- Prison inmates take up ‘Knockout’ game, target female officers
- U.S. Army hails success with drone-shooting laser
- John Kerry: Israel-Palestinian peace deal paved for April
- India diplomat who touts women’s rights busted for $3 wage to nanny
- MSNBC host Ed Schultz paid $252K by unions in 2012-2013
- Korean War memorial ordered to take down Christian cross
- Billy Graham near death, ‘close to going home to be with the Lord’
- SeaTac, Wash.: City’s new $15 minimum wage heads to court
- Obama mulls support for Islamists in Syria, with conditions
- Obama ‘birther’ theories float as Hawaii health director killed in crash
Capitals notes: Marcus Johansson benched vs. Sabres
Marcus Johansson knew he had to be better after coach Adam Oates benched him in the third period of a loss to Winnipeg last week. But the Washington Capitals forward didn’t do enough in the interim to avoid being a healthy scratch for Sunday’s game against the Buffalo Sabres.
Johansson had a team-worst minus-5 rating and zero points through four games.
“I just think he’s been a little bit unlucky lately and [wanted to] give him a chance to take a step back and watch a game and re-evaluate,” Oates said. “He’s been trying. It’s not that. … But I just want to give him a breather, because sometimes when it’s not going your way and you’re a young kid, it can snowball.”
At the time, Johansson was critical of himself, saying: “I need to get better.”
“It’s the same for every single guy and it always has been: You’ve got to evaluate yourself, listen to what the coach says, take what you want out of it,” Oates said. “You’re supposed to play the way that that system is and what that coach wants.”
Oates hasn’t been afraid to mix and match his lineup when players aren’t performing. Sitting players can be motivational, or it can be a psychological setback.
“I think you get every reaction in the world,” Oates said. “Some guys get mad, which obviously is understandable. That’s what you want. And hopefully, they take a look at themselves sometimes, evaluate themselves.”
Perreault complained about his ice time before Thursday’s loss to the Montreal Canadiens and played a season-high 12:15.
“It wasn’t so much his play at home [against Montreal] the other night, he played pretty good,” said Oates, who called it a “numbers game.”
The numbers game on the blue line is that two defensemen must sit out. Sunday, they were Roman Hamrlik and Tom Poti, while Jeff Schultz and John Erskine remained in the lineup.
Tuesday’s game at the Ottawa Senators will be the Caps’ fifth in eight days. With minimal days off because of the compressed 48-game schedule, it’s a balance between conditioning and fatigue.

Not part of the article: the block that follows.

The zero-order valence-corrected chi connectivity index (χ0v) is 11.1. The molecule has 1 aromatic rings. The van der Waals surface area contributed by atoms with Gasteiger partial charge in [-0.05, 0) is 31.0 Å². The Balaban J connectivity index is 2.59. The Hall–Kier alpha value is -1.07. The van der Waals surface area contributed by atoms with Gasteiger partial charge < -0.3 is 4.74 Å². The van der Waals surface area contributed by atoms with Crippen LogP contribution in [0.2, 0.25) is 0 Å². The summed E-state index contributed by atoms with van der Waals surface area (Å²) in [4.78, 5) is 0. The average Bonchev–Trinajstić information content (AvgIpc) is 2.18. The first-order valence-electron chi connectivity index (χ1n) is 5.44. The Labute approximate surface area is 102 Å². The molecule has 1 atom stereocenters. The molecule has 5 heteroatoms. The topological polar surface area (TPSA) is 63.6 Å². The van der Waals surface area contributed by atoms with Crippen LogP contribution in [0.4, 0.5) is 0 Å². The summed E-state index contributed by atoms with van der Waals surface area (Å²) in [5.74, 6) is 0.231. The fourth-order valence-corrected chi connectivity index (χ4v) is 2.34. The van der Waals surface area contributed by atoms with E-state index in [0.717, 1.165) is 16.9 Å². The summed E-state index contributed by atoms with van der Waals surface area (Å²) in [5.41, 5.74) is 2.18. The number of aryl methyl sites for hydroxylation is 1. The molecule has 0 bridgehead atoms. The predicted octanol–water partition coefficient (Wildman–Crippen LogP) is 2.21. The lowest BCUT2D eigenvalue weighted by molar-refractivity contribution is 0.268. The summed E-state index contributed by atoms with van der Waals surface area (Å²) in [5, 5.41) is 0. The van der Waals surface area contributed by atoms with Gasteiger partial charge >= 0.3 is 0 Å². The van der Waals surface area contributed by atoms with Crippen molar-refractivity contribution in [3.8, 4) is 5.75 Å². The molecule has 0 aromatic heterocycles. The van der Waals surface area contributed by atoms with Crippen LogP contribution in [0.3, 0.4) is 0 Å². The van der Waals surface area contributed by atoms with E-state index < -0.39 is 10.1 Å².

© Copyright 2013 The Washington Times, LLC. Click here for reprint permission.
About the Author
- WHYNO: Tomas Vokoun gets unexpected Stanley Cup shot with Penguins
- Brandon Meriweather, Redskins' secondary ready for bounceback year
- Kirk Cousins embraces role as Redskins' offseason starter as RG3 rehabs from injury
- Capitals notes: Realignment won't prompt roster remake
- Despite Caps' first-round playoff exit, Adam Oates' first season as coach left a positive taste
Latest Blog Entries
- Redskins injury updates (5/23): WR Pierre Garcon, CB Josh Wilson each had labrum surgery
- Capitals 'love' Matt Hendricks, but how much?
- Wojtek Wolski signs in Russia's Kontinental Hockey League
- Tom Poti won't return to Capitals, plans to continue his NHL career
- Is Tom Wilson ready to be a regular for Capitals?
By Mangosuthu Buthelezi
Memories of a long brotherhood tempered in common struggle
- U.S. Navy-China showdown: Chinese try to halt U.S. cruiser in international waters
- Obama birther theories float as Hawaii health director killed in crash
- House budget bargain faces Senate filibuster; Republicans line up to oppose
- PRUDEN: The last living witnesses; they wore the yellow star and remember the Nazi terror
- Obama's Afghanistan experts stumped on U.S. death toll, war costs during hearing
- North Korea's official report on Jang Song Thaek
- Billy Graham near death, close to going home to be with the Lord
- NAPOLITANO: A conspiracy so vast
- James Bond: The spy who is really an alcoholic
- U.S. pilot scares off Iranians with 'Top Gun'-worthy stunt: 'You really ought to go home'
Independent voices from the The Washington Times Communities
A stat-head’s outlook, direct from his worn in couch cushion.
John Glaser turns his pen toward foreign policy and international relations around the world
Extraordinary day at Redskins Park
White House pets gone wild!
Let it snow